Astronauts in peril: ‘Gravity’ soars through danger above the Earth

October 8, 2013

By Matthew E. Milliken
MEMwrites.wordpress.com
Oct. 8, 2013

As the new feature film Gravity opens —

Actually, before I complete that sentence, a caveat. I walked into the screening about 10 minutes after the scheduled start. I’m accustomed to the lights first going down 10 minutes after the ostensible start time, which is followed by one or two theater promotions and at least three movie trailers. Instead, when I entered the theater on Saturday night, Gravity had already begun. Based on the expository dialogue that I observed, I’m pretty sure I missed no more than five minutes of the film. But in fact, this write-up will be based upon a partial viewing.

As the new feature film Gravity opens, medical engineer Ryan Stone is adding a device to the Hubble Space Telescope. Matt Kowalski, commander of the space shuttle Explorer, observes. This is Kowalski’s last flight, and he restlessly circles the scientific satellite with his jetpack, tracking how much time remains until he breaks a record for space walks.

The equipment Stone is installing malfunctions. But moments later, the Explorer and its crew learn that they have much more serious issues. An incident involving a Russian satellite is spreading a vast array of deadly, fast-moving debris. NASA mission control orders the Explorer to break orbit immediately.

Seconds afterward, a zooming piece of wreckage knocks Stone loose from the space shuttle. She flies into the dark void, tumbling wildly. Kowalski maneuvers to intercept her.

What follows — the bulk of this intense 90-minute movie — is the story of the pair’s struggle to survive the swarms of debris that are wreaking havoc above the Earth. They must also contend with dwindling oxygen and fuel supplies as well as the naïveté and negativity of Stone, who is on her first trip into space.

Stone is the center of the movie; the character, played by Sandra Bullock in an unflattering short haircut, serves as a proxy for the audience. In literary terms, she is like Dante, who is ushered through hell by Beatrice in The Divine Comedy.

The genders here are reversed, of course, with Kowalski guiding the visitor through a strange, other-worldly realm. The mission commander is a role perfectly suited for — and, indeed, inhabited by — George Clooney. The veteran astronaut is calm, collected, charming and competent. He barely breaks a sweat despite contending with an epic crisis and (rather literally) confronting death.

Gravity’s story is compelling, and its visual style is utterly amazing. This is no surprise, given that the picture is helmed by Alfonso Cuarón, the Mexican director; his past credits include the excellent Harry Potter and the Prisoner of Azkaban as well as the brilliant Children of Men, an Earthbound dystopian science fiction movie based on a P.D. James novel.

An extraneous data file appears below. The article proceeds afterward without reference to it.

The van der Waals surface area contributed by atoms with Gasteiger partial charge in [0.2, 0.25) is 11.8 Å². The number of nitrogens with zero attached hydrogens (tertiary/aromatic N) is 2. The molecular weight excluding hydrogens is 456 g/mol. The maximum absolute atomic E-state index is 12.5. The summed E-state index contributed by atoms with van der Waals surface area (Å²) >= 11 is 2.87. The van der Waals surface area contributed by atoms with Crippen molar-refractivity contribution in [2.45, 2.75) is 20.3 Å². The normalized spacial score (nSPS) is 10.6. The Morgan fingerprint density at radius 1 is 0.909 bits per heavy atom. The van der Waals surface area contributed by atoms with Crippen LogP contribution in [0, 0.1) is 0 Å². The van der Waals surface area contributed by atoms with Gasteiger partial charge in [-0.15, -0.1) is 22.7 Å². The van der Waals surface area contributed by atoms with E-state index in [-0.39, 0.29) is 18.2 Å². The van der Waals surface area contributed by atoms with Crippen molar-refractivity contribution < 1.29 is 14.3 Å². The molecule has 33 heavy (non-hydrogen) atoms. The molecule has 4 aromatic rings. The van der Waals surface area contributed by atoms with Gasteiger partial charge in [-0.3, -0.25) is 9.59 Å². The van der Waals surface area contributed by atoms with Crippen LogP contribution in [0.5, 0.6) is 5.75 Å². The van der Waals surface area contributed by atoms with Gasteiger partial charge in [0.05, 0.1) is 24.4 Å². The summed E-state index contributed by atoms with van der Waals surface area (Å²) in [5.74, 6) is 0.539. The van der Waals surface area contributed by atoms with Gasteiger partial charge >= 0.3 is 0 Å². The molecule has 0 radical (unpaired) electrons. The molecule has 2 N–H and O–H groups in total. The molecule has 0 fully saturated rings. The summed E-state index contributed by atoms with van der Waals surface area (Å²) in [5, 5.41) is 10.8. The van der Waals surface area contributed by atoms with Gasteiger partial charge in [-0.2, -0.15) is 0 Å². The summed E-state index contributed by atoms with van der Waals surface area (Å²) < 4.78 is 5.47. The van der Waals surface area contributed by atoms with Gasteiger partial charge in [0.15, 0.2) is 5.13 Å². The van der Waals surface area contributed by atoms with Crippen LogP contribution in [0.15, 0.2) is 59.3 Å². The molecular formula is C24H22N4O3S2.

Most of Gravity’s dazzling special effects are reserved for the end, as the stakes are raised and the chances for survival inexorably diminish. But its cinematography is at its most eye-popping at the film’s start (near start?), as the camera prowls space above the Explorer cargo bay in one long, fluid tracking shot. Other long shots take place early in the film, smoothly moving us in and out of Stone’s point of view. The director and his chief cinematographer, Emmanuel Lubezki — a regular Cuarón collaborator who was also cinematographer for Terrence Malick’s fascinating Tree of Life — have created something technically and visually astounding.

Unfortunately, although Bullock turns in a fine performance, her character’s emotional narrative did not entirely hang together for me. That I lay at the feet of Cuarón and his son and co-scriptwriter, Jonás Cuarón. They’ve given Stone a tragic past and an internal conflict, but she remains a character in a movie without ever quite seeming to become a fully fledged person.

I’m a long-standing science fiction buff, so Gravity was right in my wheelhouse. It reminded me of a less fantastical Solaris — the 2002 Steven Soderbergh remake, that is, which also starred Clooney. His character in that film, in fact, resembles Stone in Gravity: Each astronaut is vulnerable, both because of the dangerous situations in which they find themselves and because of the deep wounds inflicted on them by the deaths of loved ones.

But Soderbergh’s Solaris was not very well received. Yes, the story was interesting and the imagery appealing, but on an emotional level, the movie was rather cool — and these are all characteristics it shares with Gravity. Those who don’t identify with (or who are bored by) Stone will likely be find this movie tiresome.

Frankly, I myself grew slightly impatient with the film’s structure: Endure a crisis, solve the crisis, pause until the next crisis and repeat, all in the company of the same individuals. There was one plot twist I saw coming and one, thankfully, that I did not.

Ultimately, however, Gravity’s virtues outweigh its flaws. Based on early box-office returns, audiences seem to agree, which surprises me somewhat — and suggests that I may underestimate Bullock’s and the story’s appeal.

Although its technical accomplishments arguably outpace its artistic achievements, Gravity is an amazing journey. Every science or science fiction aficionado should run, not walk, to see it as soon as possible.

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